But quiet fostered reflection, leading to a better understanding of myself and my loved ones. When I lost my job and stopped going to church services, when special occasions were celebrated at home and visits to stores, malls, banks and even gas stations stopped… well… this cessation caused new clarity of mind, a side effect of silence and stillness.

What is life is really about?

Who am I and who do I want to be?

What do I value?

I found that faith in an unchanging God anchors my identity and gives me hope.

I realized I’ve been shy about sharing myself with others, and maybe I’d like to change this.

Returning to work has been as jarring as being laid off; the freedom to focus solely on family, home and hobbies for months eased me into a gentle way of living that went unnoticed and unappreciated until it was gone.

The challenge, now, is finding balance. How will life look and feel if, in this slight re-acceleration, I hang on to lessons learned, allowing some of the peace I’ve been marinating in for months to influence me as I strive to do a good job in the workplace while giving the best of myself to those I love the most?

The future still seems unnervingly uncertain in a hundred different ways, just as it did months ago, when all this began. But if I’m going to hang on to just one lesson it’s that taking life one day at a time and living moment to moment reduces anxiety. I’m going to let go of tomorrow’s unknowns for the certainty and simplicity of now.

Faith isn’t the ability to believe long and far into the misty future. It’s simply taking God at His Word and taking the next step.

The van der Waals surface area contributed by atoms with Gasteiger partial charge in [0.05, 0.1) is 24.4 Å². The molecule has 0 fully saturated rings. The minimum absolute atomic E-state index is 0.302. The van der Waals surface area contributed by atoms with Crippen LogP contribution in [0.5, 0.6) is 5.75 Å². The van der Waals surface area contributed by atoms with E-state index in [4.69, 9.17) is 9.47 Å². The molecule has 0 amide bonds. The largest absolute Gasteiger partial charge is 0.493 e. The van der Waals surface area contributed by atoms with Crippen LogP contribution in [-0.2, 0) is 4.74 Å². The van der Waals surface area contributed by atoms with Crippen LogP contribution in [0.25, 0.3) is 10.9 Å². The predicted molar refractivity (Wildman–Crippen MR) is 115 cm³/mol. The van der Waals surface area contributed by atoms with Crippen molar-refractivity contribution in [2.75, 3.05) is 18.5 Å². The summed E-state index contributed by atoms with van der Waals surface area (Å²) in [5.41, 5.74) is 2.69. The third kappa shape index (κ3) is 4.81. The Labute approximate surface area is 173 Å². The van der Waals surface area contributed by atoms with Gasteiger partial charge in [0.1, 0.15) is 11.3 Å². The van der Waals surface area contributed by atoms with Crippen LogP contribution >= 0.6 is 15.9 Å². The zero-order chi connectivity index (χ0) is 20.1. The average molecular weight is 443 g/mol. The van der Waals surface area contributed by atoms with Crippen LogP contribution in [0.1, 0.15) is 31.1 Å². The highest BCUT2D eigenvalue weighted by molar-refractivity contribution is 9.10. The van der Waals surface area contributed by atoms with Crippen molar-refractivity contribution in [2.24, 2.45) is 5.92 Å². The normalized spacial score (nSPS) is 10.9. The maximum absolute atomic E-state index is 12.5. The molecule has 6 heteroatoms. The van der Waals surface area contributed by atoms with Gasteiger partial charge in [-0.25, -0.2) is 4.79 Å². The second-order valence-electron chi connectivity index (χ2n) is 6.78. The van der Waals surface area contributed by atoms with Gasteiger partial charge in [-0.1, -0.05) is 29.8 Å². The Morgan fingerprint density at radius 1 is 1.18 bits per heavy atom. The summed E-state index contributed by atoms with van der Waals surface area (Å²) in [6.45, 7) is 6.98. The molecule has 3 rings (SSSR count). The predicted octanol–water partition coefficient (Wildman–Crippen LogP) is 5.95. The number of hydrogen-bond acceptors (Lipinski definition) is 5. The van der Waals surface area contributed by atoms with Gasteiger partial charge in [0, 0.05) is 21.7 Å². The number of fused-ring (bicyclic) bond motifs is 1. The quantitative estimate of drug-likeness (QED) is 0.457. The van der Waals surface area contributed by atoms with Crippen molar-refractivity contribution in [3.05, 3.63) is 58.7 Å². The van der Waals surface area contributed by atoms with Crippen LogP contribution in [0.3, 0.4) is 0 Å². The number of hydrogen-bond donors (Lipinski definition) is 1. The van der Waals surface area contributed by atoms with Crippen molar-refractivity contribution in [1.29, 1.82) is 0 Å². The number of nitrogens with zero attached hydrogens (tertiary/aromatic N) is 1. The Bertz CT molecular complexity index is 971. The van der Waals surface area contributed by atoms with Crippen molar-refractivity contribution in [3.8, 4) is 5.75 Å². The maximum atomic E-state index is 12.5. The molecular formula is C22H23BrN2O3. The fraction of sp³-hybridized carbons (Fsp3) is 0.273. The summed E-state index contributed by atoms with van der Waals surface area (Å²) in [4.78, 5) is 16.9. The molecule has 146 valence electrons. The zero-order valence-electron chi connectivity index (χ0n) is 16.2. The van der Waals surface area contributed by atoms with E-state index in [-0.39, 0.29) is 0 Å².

Joni Eareckson Tada

Better Than Ice Cream

Subtle flavour and gentle sweetness are sensory pleasures I discovered later in life.

My husband and I stumbled, together, across an obscure Japanese bakery in Markham, years ago, and the lightness of a strawberry shortcake we found there is with us still.

Later, I tried, for the first time, an array of Peruvian treats: alfajores, turron, picarones, arroz con leche…. Either Peruvians know the trick of creating the perfect dessert, or eating something sumptuous with someone you adore colours the experience, making the most prosaic of tastes special.

Leche asada is as common in Peru as ice cream is here. Literally translated it means baked milk, and in attempts to make it I once inadvertently left out the milk and, more recently, used so many eggs that my leche asada came out evocative of a sweet quiche.

Last night’s attempt wasn’t bad, but I think I can do better. Next time fewer eggs!

A recipe for those who want to try:

Photo credit: My daughter – thank you!

Attracting Bees